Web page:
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Re: [ontolog-forum] Triangles and meanings.

To: ontolog-forum@xxxxxxxxxxxxxxxx
From: Rick Murphy <rick@xxxxxxxxxxxxxx>
Date: Wed, 01 Sep 2010 22:27:59 -0400
Message-id: <4C7F0BAF.3080200@xxxxxxxxxxxxxx>
oops, hold that last one, I was just sketching out some thoughts, should 
have something ready in a few days ...    (01)

Rick    (02)

On 9/1/2010 10:25 PM, Rick Murphy wrote:
> On 8/24/2010 7:10 PM, Pat Hayes wrote:
>> The basic question is, where do the meanings come from?
> Non Mind consciousness, meaning without consciousness
> v. problem of self reference and bootstrap,
> If I recall correctly, you disagree with for minds meaning comes from
> associating a predicate with a subject ,
> We can also fail to understand meaning
> for machines meaning come from us.
> does this require mind?
> When I say experience I mean more than perceiving external stimuli.
> Though that's the most obvious, we'd probably all agree, we experience
> meaning when we dream. Experience also includes our subconscious and
> collective unconscious. Each of these cases includes mind,
> avoid soul, hofstader
> mind as unit of reference, paradox
> When I say for machines they come from us.
> chalmers hard problem
> experience without meaning
> subject, predicate
> [[]]
>> That is, the theories of meaning appeal to the notion of a
>> mind as part of the account of meaning.
> And I have not been able to read Strange Loop yet, but this
> http://tal.forum2.org/hofstadter_interview
>> The pithiest phrase is Searle's
>> "original intentionality", a basic property of human minds which
>> accounts for meaningfulness but is not itself reducible (except possibly
>> to biology in some future extension of biological and psychological
>> science.) Original intentionality plays the same kind of role in
>> semiotic theory, in this view, that mass or electromagnetism play in
>> physics: a basic 'force' to which other phenomena can be reduced but
>> which itself has to be simply accepted as one of the building blocks of
>> the fundamental theory.
>> But now turn to modern cognitive science (CS), which is the only part of
>> science that can claim to have even modest success at accounting for the
>> cognitive functions which exhibit intentionality. CS treats the human
>> mind as essentially dynamic information processing in the brain, viewed
>> (at a suitably high level of abstraction) as a kind of biological
>> computer. Not a Von Neumann machine, to be sure, but still an
>> information processor which operates upon internal representations in
>> some way. Now, on such an account of intentionality, the mind itself is
>> made up of signs. Where do these signs get their meaning from? If we
>> turn to the triangular tradition, we need another mind to provide the
>> meaningfulness of these internal signs, and we are immediately in a
>> vicious regress involving nested homunculi. Aristotle through Searle
>> appeal to a mind to explain meaningfulness of signs: CS uses meaningful
>> signs to explain how the mind works. Their explanatory arrows go in
>> reverse directions, and if we use them both, they form a loop. So if CS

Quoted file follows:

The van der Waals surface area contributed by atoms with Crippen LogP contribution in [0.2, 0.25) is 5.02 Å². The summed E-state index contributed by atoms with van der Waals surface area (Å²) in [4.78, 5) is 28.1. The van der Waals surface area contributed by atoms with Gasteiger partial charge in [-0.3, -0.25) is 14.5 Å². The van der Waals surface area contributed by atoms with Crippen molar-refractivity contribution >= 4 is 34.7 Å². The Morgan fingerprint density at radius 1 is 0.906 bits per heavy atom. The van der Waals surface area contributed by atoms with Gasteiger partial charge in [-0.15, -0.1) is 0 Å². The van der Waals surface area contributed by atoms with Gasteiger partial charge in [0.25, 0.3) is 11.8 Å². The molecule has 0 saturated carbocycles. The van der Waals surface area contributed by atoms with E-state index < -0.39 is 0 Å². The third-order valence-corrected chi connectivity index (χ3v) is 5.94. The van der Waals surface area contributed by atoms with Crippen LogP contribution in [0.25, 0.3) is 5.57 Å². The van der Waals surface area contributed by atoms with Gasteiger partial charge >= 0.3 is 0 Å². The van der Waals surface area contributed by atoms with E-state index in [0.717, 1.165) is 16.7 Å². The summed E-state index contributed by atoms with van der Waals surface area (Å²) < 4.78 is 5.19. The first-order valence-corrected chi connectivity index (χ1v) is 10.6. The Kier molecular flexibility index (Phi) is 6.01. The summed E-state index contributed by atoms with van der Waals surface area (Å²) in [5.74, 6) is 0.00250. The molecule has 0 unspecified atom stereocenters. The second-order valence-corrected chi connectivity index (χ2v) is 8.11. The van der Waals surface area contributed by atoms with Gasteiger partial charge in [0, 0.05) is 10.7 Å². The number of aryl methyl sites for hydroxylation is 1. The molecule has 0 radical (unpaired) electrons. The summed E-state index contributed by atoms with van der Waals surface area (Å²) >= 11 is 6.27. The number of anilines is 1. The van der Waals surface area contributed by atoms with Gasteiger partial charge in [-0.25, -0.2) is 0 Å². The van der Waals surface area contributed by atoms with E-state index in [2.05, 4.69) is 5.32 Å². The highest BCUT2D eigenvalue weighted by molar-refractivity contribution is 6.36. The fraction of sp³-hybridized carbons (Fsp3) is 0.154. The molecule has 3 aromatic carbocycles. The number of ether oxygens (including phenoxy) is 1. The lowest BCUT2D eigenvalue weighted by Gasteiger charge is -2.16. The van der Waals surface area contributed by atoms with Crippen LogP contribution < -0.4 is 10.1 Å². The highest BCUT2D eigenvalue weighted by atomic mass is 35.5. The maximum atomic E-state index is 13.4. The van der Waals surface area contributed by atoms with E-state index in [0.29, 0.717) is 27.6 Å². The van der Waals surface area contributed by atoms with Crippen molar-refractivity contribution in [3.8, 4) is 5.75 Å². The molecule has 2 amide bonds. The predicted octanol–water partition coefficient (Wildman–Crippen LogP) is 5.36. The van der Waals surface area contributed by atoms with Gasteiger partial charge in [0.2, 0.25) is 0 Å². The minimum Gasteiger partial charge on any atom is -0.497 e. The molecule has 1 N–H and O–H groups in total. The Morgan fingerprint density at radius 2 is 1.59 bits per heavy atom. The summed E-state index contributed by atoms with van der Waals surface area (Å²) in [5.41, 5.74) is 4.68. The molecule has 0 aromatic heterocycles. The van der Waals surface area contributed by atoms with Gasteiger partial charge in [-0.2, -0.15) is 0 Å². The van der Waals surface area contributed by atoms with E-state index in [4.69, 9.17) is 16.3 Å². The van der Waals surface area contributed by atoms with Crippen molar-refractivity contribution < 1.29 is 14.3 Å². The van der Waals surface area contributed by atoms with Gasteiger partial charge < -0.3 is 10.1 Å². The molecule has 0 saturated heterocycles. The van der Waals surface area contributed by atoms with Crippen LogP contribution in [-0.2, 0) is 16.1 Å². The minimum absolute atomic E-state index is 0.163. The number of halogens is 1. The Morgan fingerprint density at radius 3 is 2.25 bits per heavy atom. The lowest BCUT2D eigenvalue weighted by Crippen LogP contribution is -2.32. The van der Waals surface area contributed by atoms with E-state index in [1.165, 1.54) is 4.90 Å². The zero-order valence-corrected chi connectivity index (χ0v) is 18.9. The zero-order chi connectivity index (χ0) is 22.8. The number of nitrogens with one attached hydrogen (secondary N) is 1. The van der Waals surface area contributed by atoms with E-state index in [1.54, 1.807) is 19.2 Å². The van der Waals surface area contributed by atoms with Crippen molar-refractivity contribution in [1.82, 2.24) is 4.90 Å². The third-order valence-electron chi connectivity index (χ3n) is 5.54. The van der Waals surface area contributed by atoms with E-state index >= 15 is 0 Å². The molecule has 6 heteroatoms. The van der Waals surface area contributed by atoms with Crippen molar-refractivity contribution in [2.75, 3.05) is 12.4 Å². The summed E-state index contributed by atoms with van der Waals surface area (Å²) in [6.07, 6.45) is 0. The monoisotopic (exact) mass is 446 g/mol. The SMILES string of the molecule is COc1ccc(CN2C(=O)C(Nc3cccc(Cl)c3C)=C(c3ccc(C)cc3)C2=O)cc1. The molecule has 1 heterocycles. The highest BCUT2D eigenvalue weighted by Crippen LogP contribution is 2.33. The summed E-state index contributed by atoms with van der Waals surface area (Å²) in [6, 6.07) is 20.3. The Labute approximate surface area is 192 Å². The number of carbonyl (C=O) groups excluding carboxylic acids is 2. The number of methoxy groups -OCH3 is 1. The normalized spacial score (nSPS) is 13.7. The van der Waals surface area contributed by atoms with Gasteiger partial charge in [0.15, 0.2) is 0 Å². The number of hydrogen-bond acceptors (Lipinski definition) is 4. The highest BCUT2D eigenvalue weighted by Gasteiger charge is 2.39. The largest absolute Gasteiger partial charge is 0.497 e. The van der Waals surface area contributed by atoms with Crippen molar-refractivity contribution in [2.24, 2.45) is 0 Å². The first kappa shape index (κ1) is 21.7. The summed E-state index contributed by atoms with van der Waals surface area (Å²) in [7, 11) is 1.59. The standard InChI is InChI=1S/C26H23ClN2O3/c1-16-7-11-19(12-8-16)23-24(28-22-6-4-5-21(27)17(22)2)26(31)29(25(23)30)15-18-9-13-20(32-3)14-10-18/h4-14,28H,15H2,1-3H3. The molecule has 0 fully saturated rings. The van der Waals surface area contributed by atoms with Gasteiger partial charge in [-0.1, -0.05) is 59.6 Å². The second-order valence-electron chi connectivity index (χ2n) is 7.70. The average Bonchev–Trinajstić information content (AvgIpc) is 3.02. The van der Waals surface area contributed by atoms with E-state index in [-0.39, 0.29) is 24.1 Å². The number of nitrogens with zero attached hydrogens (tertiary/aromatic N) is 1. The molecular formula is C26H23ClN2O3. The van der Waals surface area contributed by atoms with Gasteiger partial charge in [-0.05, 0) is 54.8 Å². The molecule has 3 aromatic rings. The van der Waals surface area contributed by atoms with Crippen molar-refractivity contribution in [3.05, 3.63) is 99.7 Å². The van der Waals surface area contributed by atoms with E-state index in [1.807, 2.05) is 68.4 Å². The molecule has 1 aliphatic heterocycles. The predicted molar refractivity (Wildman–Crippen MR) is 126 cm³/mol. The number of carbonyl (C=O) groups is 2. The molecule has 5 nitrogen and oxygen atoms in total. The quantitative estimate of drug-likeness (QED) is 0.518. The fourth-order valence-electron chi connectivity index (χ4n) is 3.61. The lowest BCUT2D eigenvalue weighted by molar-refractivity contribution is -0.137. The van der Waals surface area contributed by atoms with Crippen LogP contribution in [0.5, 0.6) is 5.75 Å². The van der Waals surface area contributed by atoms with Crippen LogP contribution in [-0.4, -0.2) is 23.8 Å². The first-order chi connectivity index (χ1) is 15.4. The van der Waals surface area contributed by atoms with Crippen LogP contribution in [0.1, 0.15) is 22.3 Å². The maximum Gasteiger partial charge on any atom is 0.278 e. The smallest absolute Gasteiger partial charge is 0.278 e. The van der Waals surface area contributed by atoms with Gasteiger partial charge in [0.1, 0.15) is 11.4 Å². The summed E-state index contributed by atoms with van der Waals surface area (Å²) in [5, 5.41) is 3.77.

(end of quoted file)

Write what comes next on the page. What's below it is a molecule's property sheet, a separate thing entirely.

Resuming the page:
>> is even sketchily right - and I repeat, no other account of mentality
>> comes anywhere close to being adequate - then something other than the
>> traditional triangular accounts of meaning must be used to account for
>> how the internal signs - the mental representations which constitute the
>> mind's inner ontology, the machinery of thought - get their meaning, if
>> indeed they have meaning. There is no other mind to appeal to.
> In the very wordy Evolution, Error and Intentionality, Dennet suggests
> an alternative to
> http://ase.tufts.edu/cogstud/papers/evolerr.htm
> Reading this paper made me truly appreciate my time recently reading
> symbolic notations.
>> I don't know how to resolve this problem. For myself, it amounts for me
>> to a refutation of the traditional views of meaning, or at any rate a
>> reduction of them to triviality. So, sorry, but Aristotle and Pierce and
>> Searle and a whole lot of other very distinguished minds were all wrong.
>> Searle obviously thought that it was a refutation of modern cognitive
>> science (I use the past tense as I havn't spoken with him on this topic
>> for a long time.) Either way, it is a serious theoretical problem for
>> folk in our profession who are busily using both the formal techniques
>> and the ideas of CS while relying upon the traditional triangular view
>> of meaning and intentionality.
> One value of the meaning triangle is in differentiating object,
> representation and concept.
> I have come to appreciate how
> Benjamin Pierce defines meaning in terms of denotational, operational
> and axiomatic semantics. John Reynolds discusses both internal
> (non-typed) and external (typed) semantics. In fact, Reynolds introduces
> the notation [[]] to designate meaning as
> My experience with Haskell has
> Here's an example of
> [[]]
> Value of signs
> self referential problem
> And your old friend Rob Burstall, suggests
> David Chalmers, hard problem
> I still find Alan Watts' view authentic and compelling.
> can use to explain, web denotational semantics,
> The URI your browser de-referenced to render this page is not me.
>> Pat Hayes
>    (03)

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